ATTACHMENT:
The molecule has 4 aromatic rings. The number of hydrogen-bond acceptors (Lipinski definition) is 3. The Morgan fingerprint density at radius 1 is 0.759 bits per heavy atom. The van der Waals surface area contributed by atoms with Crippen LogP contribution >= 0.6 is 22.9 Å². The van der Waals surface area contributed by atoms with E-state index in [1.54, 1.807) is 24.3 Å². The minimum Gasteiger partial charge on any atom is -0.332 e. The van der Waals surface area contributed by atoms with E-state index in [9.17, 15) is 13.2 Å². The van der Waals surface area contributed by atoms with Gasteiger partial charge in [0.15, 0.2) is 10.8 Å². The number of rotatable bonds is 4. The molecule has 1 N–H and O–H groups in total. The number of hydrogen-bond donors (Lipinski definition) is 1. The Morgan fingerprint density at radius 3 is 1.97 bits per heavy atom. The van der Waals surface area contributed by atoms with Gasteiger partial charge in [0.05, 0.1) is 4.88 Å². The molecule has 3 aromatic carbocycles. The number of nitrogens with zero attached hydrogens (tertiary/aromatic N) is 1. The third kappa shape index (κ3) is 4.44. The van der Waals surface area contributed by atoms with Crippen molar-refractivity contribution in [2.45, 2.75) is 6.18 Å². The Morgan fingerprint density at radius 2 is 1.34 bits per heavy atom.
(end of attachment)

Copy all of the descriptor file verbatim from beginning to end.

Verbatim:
The molecule has 4 aromatic rings. The number of hydrogen-bond acceptors (Lipinski definition) is 3. The Morgan fingerprint density at radius 1 is 0.759 bits per heavy atom. The van der Waals surface area contributed by atoms with Crippen LogP contribution >= 0.6 is 22.9 Å². The van der Waals surface area contributed by atoms with E-state index in [1.54, 1.807) is 24.3 Å². The minimum Gasteiger partial charge on any atom is -0.332 e. The van der Waals surface area contributed by atoms with E-state index in [9.17, 15) is 13.2 Å². The van der Waals surface area contributed by atoms with Gasteiger partial charge in [0.15, 0.2) is 10.8 Å². The number of rotatable bonds is 4. The molecule has 1 N–H and O–H groups in total. The number of hydrogen-bond donors (Lipinski definition) is 1. The Morgan fingerprint density at radius 3 is 1.97 bits per heavy atom. The van der Waals surface area contributed by atoms with Gasteiger partial charge in [0.05, 0.1) is 4.88 Å². The molecule has 3 aromatic carbocycles. The number of nitrogens with zero attached hydrogens (tertiary/aromatic N) is 1. The third kappa shape index (κ3) is 4.44. The van der Waals surface area contributed by atoms with Crippen molar-refractivity contribution in [2.45, 2.75) is 6.18 Å². The Morgan fingerprint density at radius 2 is 1.34 bits per heavy atom.